Unemployment still at crisis levels.

Sligo News File Online.

You’d need a hard neck or great faith to seriously take it that economic and social conditions across Sligo and Leitrim are improving to any appreciable extent.

Unemployment remains at crisis levels, earned income in countless cases is at rock bottom, emigration is continuing, poverty is at a record high and families are being forced to rely on a soup kitchen for food.

However, that hasn’t stopped former junior minister John Perry – anyone remember what he was minister for? – or his Labour party colleage, Susan O’Keeffe sketching an upbeat picture of the jobs scene.

In a statement to local media, O’Keeffe has said the Live Register for last month showed the progress “we”-we take it she means Fine Gael-Labour – are making in Sligo and Leitrim in getting people off the Live Register and into work.

“Unemployment,” she said, “does not fall without a concerted effort by government and local organisations.”

Perry has said in his statement that the Coalition was given the task of getting the country back on its feet and the Live Register figures now show “economic recovery is real and is resulting in people getting back to work.”

Neither of them has apparently chosen to comment on the social conditions under which people are struggling to survive or why they think businesses in Sligo, Ballymote and elsewhere have been collapsing this last few years of Coalition imposed austerity.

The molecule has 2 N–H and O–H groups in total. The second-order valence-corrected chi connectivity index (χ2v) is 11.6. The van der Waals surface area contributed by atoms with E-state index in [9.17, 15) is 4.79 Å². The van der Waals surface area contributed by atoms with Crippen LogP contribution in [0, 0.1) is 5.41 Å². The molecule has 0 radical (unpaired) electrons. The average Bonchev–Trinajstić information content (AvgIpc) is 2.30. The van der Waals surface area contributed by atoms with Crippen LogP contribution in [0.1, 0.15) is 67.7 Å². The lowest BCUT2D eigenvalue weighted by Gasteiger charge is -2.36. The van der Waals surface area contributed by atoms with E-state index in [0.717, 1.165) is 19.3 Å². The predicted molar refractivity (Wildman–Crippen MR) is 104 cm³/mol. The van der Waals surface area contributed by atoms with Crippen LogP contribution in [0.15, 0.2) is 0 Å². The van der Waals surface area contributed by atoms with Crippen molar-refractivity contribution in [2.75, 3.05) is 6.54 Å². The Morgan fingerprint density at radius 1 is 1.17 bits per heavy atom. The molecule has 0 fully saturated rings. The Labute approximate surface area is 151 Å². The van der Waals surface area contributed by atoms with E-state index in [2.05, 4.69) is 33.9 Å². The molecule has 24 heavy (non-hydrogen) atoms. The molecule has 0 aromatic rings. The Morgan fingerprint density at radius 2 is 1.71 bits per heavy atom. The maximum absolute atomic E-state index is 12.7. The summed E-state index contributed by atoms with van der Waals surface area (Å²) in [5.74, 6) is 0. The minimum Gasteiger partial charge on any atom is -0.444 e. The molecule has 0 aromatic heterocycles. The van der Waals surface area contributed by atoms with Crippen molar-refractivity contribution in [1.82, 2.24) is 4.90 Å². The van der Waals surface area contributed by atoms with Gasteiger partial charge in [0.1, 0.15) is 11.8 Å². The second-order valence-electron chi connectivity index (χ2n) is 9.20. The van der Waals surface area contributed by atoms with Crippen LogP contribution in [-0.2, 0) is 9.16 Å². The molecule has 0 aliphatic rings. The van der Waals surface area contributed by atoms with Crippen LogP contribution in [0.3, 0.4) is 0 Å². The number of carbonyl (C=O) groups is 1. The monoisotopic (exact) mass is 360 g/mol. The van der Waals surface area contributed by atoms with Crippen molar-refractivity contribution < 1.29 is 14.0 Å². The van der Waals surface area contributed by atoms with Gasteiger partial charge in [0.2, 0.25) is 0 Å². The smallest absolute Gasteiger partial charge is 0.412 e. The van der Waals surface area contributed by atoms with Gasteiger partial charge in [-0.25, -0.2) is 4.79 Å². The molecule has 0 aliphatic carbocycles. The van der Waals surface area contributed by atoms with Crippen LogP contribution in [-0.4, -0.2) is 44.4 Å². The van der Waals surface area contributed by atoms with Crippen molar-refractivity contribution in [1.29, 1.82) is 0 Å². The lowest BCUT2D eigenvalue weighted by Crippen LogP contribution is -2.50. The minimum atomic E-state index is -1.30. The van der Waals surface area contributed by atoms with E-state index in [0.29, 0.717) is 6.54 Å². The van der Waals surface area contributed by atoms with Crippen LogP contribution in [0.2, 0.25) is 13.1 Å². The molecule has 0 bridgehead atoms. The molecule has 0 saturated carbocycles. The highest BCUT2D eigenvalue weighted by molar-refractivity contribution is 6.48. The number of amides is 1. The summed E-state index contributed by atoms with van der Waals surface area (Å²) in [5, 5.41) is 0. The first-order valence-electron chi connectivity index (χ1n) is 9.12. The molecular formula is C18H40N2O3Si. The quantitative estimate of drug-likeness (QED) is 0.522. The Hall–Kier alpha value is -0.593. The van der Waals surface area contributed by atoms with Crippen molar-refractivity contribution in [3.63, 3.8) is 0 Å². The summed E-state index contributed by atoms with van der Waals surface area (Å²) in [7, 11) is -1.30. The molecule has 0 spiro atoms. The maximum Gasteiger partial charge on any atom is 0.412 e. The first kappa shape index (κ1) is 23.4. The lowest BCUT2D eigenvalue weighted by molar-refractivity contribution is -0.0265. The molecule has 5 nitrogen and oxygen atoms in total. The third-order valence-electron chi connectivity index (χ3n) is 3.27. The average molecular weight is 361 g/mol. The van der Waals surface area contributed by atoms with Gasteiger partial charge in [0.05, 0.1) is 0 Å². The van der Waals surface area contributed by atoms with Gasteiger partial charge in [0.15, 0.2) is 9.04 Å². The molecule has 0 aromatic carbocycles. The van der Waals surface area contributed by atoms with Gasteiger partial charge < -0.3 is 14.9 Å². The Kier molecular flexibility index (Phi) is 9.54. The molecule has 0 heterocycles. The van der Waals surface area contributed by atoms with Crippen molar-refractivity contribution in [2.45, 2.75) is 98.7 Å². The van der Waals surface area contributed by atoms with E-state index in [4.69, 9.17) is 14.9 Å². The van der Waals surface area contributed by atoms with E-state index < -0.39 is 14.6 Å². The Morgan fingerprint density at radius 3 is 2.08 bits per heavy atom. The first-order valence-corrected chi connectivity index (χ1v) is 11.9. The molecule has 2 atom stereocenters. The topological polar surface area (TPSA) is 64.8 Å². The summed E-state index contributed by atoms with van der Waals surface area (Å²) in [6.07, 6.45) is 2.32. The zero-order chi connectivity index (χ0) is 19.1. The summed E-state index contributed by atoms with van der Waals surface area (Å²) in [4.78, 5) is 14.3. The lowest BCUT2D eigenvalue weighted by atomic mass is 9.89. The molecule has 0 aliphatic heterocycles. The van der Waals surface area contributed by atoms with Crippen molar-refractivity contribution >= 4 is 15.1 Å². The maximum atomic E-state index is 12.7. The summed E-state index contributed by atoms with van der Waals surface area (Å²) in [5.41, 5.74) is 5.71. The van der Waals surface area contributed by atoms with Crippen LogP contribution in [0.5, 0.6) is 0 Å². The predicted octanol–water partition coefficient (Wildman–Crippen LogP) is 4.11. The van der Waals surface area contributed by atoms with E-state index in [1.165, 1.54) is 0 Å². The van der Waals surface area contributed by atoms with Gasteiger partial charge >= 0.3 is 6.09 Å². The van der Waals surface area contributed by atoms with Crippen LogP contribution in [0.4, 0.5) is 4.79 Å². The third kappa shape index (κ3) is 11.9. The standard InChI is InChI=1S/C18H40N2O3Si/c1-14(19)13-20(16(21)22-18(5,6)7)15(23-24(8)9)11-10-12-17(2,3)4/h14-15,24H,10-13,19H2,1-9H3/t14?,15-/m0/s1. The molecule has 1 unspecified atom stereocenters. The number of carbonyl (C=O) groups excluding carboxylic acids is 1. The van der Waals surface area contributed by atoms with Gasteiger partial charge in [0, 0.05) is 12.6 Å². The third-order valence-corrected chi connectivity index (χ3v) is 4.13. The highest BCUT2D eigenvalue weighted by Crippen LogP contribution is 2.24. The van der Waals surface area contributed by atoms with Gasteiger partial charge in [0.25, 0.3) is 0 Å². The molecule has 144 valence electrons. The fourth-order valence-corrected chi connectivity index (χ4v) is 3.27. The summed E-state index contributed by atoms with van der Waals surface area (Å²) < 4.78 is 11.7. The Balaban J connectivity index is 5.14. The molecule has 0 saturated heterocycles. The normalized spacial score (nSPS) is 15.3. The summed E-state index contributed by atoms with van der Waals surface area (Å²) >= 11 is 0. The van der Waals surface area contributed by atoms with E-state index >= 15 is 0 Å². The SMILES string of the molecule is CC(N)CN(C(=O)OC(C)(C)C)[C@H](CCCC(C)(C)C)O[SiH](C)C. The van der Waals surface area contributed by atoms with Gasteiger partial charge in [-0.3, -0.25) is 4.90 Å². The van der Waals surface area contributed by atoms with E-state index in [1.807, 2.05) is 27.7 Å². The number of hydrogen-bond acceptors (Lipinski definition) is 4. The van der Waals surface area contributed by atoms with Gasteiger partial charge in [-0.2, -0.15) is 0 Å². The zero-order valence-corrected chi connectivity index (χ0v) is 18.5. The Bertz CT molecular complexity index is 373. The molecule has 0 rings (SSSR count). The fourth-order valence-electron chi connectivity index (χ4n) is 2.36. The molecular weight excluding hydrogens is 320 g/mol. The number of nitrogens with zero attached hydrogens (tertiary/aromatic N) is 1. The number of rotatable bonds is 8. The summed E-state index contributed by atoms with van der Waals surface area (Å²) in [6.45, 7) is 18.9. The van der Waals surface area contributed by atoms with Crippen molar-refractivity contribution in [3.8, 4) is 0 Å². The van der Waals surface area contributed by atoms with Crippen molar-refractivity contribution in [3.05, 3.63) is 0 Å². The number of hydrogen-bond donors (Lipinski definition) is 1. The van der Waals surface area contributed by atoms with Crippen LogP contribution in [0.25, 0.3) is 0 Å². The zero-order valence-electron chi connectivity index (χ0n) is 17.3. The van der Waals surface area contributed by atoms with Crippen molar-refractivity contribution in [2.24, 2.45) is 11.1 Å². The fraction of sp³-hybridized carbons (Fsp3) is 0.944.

So, let’s see it as detailed by experts at the coalface, the Irish National Organisation for the Unemployed.

This is their reaction  to the Live Register figures:

“Some people are finding work, some people are re-entering education and training, many people have emigrated and others are no longer on the register as they did not make the transition from Jobseekers Benefit, the social insurance based payment, to
Jobseekers Allowance, the means tested payment.

“Even allowing for this, the percentage of people in receipt of Jobseekers Allowance is growing in comparison to Jobseekers Benefit. This is particularly striking for people aged under 25 years of age.

“In October 2008 Jobseekers Allowance accounted for 65% of  young people on the register, in October 2014 this figure stands at 94.3%. And though over that period the numbers of young people on the register has decreased by 5.6%, the numbers of young people in receipt of Jobseekers Allowance has increased by 30%.”

The organisation stresses that for a young person to qualify for a Jobseekers Allowance payment his or her circumstances are also taken into account if living at home. “So not only are many young people surviving with few means so are many of their families.
Finding work is a job in itself and demands resources, resources that are very difficult to come by on a jobseekers payment that is at most €100,” said Brid O’Brien, the organisations Head of Policy and Media.

The organisation also notes that whereas in April 2011 the number on the register more than a year represented 38.5% of the register, the figure is now up by more than 9%, representing 47.7% of the register.